For decades, the underlying assumption has been that everything electronic inexorably progresses to something smaller, faster, more powerful, and less expensive. Microprocessors, RAM, and other high-profile components seem to follow this trajectory. However, most other components, electronic test equipment, and most consumer electronics seem to have fallen off of the evolutionary path. Most of the components and electric devices manufactured today are lighter and cheaper — but to the point that they’re apparently disposable. Quality isn’t a descriptor that comes to mind.
Take test equipment. It seems as though there are two classes: the commercial gear that starts at $1,000 and the affordable, imported units that consist of a few chips in a case enclosing predominantly air. In consumer electronics, it seems that current offerings are mere shadows of their counterparts manufactured in the recent past. So, should we conclude that the Golden Age of electronics — at least in the US — has passed?
While I’m a realist, I’m not ready to throw in the towel just yet. There are islands of innovation in the domestic consumer electronics industry that have not only resisted, but have leveraged the assault from cheaper imports. Case in point, my Fender Champion 600 — a five-watt, tube-type practice amplifier (www.fender.com). It’s not clear from the markings where the amp was manufactured, but the components are predominantly Chinese.
I had contemplated buying a tube amp with a richer sound. The hand-built boutique amplifiers were out of my budget range, and I didn’t want an inexpensive solid-state amp with only simulated tube sound. As a compromise, I decided to rework the amp with top-grade US components. In searching the web for said components, I found a reference to Mercury Magnetics (www.mercurymagnetics.com) that markets a variety of amplifier components, including a complete upgrade kit for the Champion 600. After reading a few favorable reviews, I ordered the kit. Within a week, the kit arrived in a small — but deceptively heavy — box. It contained a power transformer, audio output transformer, a choke, a handful of capacitors and resistors, a 15-watt six-inch speaker, and instructions on CD.
The replacement transformers are manufactured in California. In addition to the heavy iron, I decided to replace the Chinese manufactured power tube and the Russian-made preamp with tubes by Groove Tubes (www.groovetubes.com), manufactured in San Fernando, CA. These domestic tubes are more expensive than their import counterparts, but to my ears, the improvement in sound quality with the Groove Tubes is well worth the price difference.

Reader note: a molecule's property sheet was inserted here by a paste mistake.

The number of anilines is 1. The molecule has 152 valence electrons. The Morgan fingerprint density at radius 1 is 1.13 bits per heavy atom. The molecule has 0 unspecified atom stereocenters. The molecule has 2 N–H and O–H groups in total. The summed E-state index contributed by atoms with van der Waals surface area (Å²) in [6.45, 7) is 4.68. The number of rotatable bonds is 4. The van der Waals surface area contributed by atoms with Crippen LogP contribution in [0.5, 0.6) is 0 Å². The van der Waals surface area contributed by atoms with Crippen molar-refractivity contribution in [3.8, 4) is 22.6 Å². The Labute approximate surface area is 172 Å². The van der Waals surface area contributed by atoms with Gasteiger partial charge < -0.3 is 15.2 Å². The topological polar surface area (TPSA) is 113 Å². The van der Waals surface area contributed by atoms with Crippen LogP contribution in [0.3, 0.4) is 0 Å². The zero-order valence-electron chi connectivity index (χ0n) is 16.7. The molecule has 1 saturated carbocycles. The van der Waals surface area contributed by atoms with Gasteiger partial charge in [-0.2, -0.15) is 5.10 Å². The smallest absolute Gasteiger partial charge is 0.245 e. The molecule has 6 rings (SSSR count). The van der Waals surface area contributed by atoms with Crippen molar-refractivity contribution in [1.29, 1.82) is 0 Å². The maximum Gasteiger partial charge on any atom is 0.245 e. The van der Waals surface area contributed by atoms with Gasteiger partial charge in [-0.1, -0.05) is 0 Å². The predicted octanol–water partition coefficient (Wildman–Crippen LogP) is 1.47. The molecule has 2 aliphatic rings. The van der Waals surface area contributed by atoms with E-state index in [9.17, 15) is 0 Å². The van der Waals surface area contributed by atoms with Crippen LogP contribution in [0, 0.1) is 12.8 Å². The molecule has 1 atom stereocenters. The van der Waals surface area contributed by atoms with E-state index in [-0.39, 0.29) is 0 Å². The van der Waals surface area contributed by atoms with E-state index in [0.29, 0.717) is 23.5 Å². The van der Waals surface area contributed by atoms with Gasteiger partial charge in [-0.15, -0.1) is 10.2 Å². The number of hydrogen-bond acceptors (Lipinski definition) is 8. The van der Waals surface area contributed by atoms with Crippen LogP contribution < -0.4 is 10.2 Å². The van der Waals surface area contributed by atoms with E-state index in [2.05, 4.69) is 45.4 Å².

The photo shows the Champion 600 case with original components on the left and the upgrade components on the right. The original amp includes a power transformer and small audio output transformer — both imports. In contrast, the upgrade includes a choke for the capacitor-input power supply. Of note is that the upgrade audio output transformer is roughly the same size as the power transformer.
In all, I spent about three hours upgrading my amplifier. I had to drill holes in the steel chassis to accommodate the new transformers, rework the circuit board with a Dremel, remove and then add a few components. On paper, the improvements were significant — lower hum level, better power supply regulation, and a speaker capable of handling the full output power of the unit.
An additional two pounds of iron and handful of components don’t guarantee better sound. However, the sound created by the upgrade was beyond my expectation. The sounds were thick and rich as I’d come to expect from a high-end, tube-type amplifier. The upgrade wasn’t cheap, but it was a much better value than the available alternatives. And I had fun in the process.
Of course, this is just one example of how upgrading existing electronic equipment — regardless of make — with domestically manufactured components can be a path to nirvana. Of course, with enough money, you can simply buy something better. As an electronics enthusiast, what would be the point in that? After all, anyone can take out their plastic and buy a piece of equipment, use it for a year, toss it in the trash, and buy another. However, few can modify an amplifier or other piece of equipment and have fun while doing it.
Has the Golden Age of Electronics passed? Perhaps in some aspects of the commercial world. But as we enthusiasts go, we’re making a golden age of our own. NV